COVID-19 vaccination – After your Pfizer vaccination – Auslan

Information in Auslan for people with disability about what to expect after given giving the Pfizer COVID-19 vaccine.


Today you have received the Comirnaty (Pfizer Australia Pty Ltd) vaccine.

This vaccine can prevent people from becoming ill from COVID-19. The Pfizer COVID-19 vaccine does not contain any live virus, and it cannot give you COVID-19. It contains the genetic code for an important part of the SARS-CoV-2 virus called the spike protein. After getting the vaccine, your body makes copies of the spike protein. Your immune system will then learn to recognise and fight against the SARS-CoV-2 virus. The body breaks down the genetic code quickly.

As with any vaccine, you may have some side effects after receiving a COVID-19 vaccine.

Common side effects after Pfizer include:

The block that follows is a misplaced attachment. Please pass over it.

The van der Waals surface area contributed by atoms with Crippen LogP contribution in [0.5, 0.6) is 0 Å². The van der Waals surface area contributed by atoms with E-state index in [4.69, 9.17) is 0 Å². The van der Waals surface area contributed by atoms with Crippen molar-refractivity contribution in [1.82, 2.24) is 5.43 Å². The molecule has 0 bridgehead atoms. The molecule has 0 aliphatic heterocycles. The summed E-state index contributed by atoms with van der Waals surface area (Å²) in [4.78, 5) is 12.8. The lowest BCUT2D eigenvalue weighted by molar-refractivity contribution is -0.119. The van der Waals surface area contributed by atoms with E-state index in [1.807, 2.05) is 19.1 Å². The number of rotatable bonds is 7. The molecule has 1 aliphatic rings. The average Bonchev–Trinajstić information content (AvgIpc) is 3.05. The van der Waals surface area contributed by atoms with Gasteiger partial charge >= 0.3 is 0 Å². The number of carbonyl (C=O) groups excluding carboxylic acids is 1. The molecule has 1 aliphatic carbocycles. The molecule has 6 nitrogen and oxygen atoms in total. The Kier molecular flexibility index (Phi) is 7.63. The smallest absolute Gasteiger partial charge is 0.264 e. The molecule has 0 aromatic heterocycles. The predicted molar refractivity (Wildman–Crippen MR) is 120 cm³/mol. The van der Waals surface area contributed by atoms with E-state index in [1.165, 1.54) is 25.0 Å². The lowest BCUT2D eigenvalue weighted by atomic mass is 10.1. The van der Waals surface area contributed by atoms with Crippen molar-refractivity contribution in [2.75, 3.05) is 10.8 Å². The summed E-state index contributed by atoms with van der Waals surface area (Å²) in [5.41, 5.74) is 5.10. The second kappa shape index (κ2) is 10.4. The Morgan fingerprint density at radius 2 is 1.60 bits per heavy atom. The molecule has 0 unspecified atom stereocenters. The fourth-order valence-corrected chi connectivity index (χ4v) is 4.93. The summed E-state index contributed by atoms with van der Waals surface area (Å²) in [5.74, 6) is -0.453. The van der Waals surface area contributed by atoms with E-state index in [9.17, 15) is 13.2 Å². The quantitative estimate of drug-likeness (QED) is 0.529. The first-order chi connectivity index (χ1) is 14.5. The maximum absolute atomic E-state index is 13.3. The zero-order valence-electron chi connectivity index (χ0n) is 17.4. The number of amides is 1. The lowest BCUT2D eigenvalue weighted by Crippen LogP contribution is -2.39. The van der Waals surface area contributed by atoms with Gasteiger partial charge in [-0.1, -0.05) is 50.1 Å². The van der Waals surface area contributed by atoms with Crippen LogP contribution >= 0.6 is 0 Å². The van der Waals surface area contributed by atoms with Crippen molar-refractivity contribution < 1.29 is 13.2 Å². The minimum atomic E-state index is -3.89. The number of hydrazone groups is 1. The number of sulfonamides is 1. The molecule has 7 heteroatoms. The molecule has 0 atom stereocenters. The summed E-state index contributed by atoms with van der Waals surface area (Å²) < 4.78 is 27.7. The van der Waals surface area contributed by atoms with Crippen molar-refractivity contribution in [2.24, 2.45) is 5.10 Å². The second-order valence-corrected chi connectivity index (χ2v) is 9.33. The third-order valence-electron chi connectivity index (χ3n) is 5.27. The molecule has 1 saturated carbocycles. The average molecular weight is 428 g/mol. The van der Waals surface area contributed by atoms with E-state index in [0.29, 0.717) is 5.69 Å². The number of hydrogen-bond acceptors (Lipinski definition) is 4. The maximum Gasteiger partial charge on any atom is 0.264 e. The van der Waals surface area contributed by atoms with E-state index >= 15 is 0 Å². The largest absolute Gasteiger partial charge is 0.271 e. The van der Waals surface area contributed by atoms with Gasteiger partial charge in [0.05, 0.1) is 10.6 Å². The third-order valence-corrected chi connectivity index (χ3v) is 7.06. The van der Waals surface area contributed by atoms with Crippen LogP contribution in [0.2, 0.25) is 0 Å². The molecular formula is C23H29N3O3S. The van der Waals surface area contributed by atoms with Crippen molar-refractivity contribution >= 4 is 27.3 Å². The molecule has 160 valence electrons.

• pain or swelling at the injection site
  • tiredness
  • headache
  • muscle pain
  • fever and chills
  • joint pain.

Less common side effects after Pfizer include:

  • redness at the injection site
  • nausea
  • enlarged lymph nodes
  • feeling unwell
  • pain in limb
  • Insomnia
  • itching at the injection site.

These side effects are usually mild and usually go away within one or two days. Some recipients will experience more significant flu-like symptoms from this vaccination compared to other common vaccinations and may require time away from normal activities. These symptoms may occur after either dose but are more common after the second dose.

If you experience pain at the injection site or fever, headaches or body aches after vaccination, you can take paracetamol or ibuprofen (note, ibuprofen is not recommended during pregnancy). These help to reduce some of the above symptoms (you do not need to take paracetamol or ibuprofen before vaccination). If there is swelling at the injection site, you can use a cold compress.

Rare side effects that have been reported after Pfizer are:

  • severe allergic reaction (anaphylaxis)
  • myocarditis (inflammation of the heart muscle) and pericarditis (inflammation of the outer lining of the heart). Most reported cases have been mild and recovered quickly, although longer-term follow-up of these cases is ongoing. Cases have been reported predominantly after the second dose and predominantly in younger males (aged < 40 years).